Here’s a story:
John Marston, old-west-dwelling, sympathetic criminal, rides into a desert town on his beautiful, brown stallion. Looking around, he spies people feeding chickens, hanging by the saloon, and generally behaving in an authentically old-western manner. Marston has been forced by the FBI to track down his once-fellow gang members and bring them in, dead or alive. Not having much regard for the authorities, whom he views as no different from the criminals they prosecute save for a badge, he has grudgingly embarked on his mission in the hopes of one day being able to live peacefully with his family, away from his old life of crime.
Marston is a man who has long grown weary of violence and chaos. Yet, for some reason or other, he suddenly decides to jump off his stallion, pull out his revolver, and empty it into the leg of a random hooker he passes by. The prostitute falls to the ground, bleeding from six holes in her leg. Then he looks through his extensive arsenal, switches the six-shooter for a Molotov cocktail, and hurls it into the aforementioned saloon, setting the piano player inside on fire. Why?
Because Rockstar San Diego wanted to build an expansive world were all was possible, and because Joe Gamer wanted to see what the “NPC on fire” animation was like. But John Marston’s spontaneous killing-sprees have no place in Red Dead’s riveting tale of heavy themes and three-dimensional characters. The possibility is there, but you’re not supposed to utilize it.
It’s a dilemma in game-design: Feature killable civilians, and risk spoiling the intended narrative experience, or disable the player from killing civilians, and possibly stretch the suspension of disbelief too far. A big part of open-world games such as Red Dead’s appeal is the sense of a living, breathing world you can impact freely. Innocent people having a magical resistance to bullets has the potential to completely shatter this feeling.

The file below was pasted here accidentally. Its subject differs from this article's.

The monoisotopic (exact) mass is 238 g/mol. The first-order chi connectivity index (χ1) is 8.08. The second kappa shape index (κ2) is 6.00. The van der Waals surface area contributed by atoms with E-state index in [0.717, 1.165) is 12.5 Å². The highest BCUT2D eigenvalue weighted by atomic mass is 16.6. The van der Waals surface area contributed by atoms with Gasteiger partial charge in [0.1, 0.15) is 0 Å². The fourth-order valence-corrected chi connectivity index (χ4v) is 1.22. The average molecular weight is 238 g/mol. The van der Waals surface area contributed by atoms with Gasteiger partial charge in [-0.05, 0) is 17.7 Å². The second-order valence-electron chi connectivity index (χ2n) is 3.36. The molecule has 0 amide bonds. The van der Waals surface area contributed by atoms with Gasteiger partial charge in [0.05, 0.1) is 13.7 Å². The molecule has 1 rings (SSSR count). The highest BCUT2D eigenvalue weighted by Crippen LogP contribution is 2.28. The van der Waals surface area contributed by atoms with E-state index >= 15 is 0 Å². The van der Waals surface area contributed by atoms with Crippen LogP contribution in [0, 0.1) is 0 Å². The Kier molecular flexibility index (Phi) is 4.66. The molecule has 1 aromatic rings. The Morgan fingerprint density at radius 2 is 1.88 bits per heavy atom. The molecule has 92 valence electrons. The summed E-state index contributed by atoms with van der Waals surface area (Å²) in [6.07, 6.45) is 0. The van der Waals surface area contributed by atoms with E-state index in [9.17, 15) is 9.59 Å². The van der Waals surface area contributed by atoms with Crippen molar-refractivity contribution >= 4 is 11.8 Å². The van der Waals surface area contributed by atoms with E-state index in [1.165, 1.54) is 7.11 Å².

In some cases, doing things in-game that are detrimental to the atmosphere even benefit the player. Need some quick bucks in Red Dead? Gun down a few shop-owners and collect the winnings. It kills the mood, but it helps you “win”. The issue of having to “play along” with the game to properly enjoy it is not exclusive to open-world titles either: Take those “epic” moments in Halo, when the orchestral score kicks into full gear and gruff-voiced marines shout “GO GO GO!”, getting you swept up in the moment and making you want to run heroically into the enemy’s plasma fire, despite that being a tactic sure to get you swiftly murdered.
But somehow, hiding behind a rock and carefully sniping away at the enemy forces is not appealing when sweeping melodies and thumping war-drums are booming out of the speakers. The game is pulling you in different directions; you want to experience an emotionally powerful moment, but you also have an urge to win, and having to retry due to a failed attempt will no doubt ruin the mood just as staring at rock-texture will. It’s a paradox that pops up far too often in games.
As of now, the only apparent solution to the problem is restricting the player and forcing the emotion, atmosphere and narrative down his throat. Some games do, and oftentimes the result will be criticisms of being dumbed-down, overly linear, boring or a similarly negative adjective.
Is it right for developers to expect the player abides by unspoken, unenforced rules to enjoy their intended experience? Is it by the game or the player’s error that Niko Bellic shotgunning his girlfriend on date is awfully out of tune with the rest of GTA IV’s plot?
In L.A. Noire, you can’t even draw your gun when the game doesn’t want you to. And it’s your fault,gamers. Much like Red Dead Redemption’s protagonist, your past crimes are coming back to haunt you. There had to be consequences for all those hookers brutally put to sleep by the grill of your car.